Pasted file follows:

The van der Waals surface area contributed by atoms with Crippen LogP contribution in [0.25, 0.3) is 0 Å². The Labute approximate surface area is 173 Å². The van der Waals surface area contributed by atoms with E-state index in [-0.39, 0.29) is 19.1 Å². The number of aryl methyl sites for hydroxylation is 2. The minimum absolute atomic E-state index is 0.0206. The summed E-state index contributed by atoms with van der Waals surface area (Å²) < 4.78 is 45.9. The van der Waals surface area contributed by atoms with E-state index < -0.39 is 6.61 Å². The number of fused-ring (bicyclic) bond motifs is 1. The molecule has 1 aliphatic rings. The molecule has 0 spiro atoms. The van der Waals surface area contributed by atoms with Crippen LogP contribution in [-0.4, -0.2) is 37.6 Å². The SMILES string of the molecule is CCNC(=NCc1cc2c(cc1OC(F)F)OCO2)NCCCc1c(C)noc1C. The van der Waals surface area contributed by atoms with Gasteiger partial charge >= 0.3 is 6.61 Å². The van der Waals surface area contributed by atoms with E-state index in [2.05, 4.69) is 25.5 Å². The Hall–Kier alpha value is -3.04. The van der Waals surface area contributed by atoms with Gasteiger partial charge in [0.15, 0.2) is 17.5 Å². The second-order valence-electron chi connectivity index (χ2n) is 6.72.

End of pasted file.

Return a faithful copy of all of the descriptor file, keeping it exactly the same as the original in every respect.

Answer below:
The van der Waals surface area contributed by atoms with Crippen LogP contribution in [0.25, 0.3) is 0 Å². The Labute approximate surface area is 173 Å². The van der Waals surface area contributed by atoms with E-state index in [-0.39, 0.29) is 19.1 Å². The number of aryl methyl sites for hydroxylation is 2. The minimum absolute atomic E-state index is 0.0206. The summed E-state index contributed by atoms with van der Waals surface area (Å²) < 4.78 is 45.9. The van der Waals surface area contributed by atoms with E-state index < -0.39 is 6.61 Å². The number of fused-ring (bicyclic) bond motifs is 1. The molecule has 1 aliphatic rings. The molecule has 0 spiro atoms. The van der Waals surface area contributed by atoms with Crippen LogP contribution in [-0.4, -0.2) is 37.6 Å². The SMILES string of the molecule is CCNC(=NCc1cc2c(cc1OC(F)F)OCO2)NCCCc1c(C)noc1C. The van der Waals surface area contributed by atoms with Gasteiger partial charge >= 0.3 is 6.61 Å². The van der Waals surface area contributed by atoms with E-state index in [2.05, 4.69) is 25.5 Å². The Hall–Kier alpha value is -3.04. The van der Waals surface area contributed by atoms with Gasteiger partial charge in [0.15, 0.2) is 17.5 Å². The second-order valence-electron chi connectivity index (χ2n) is 6.72.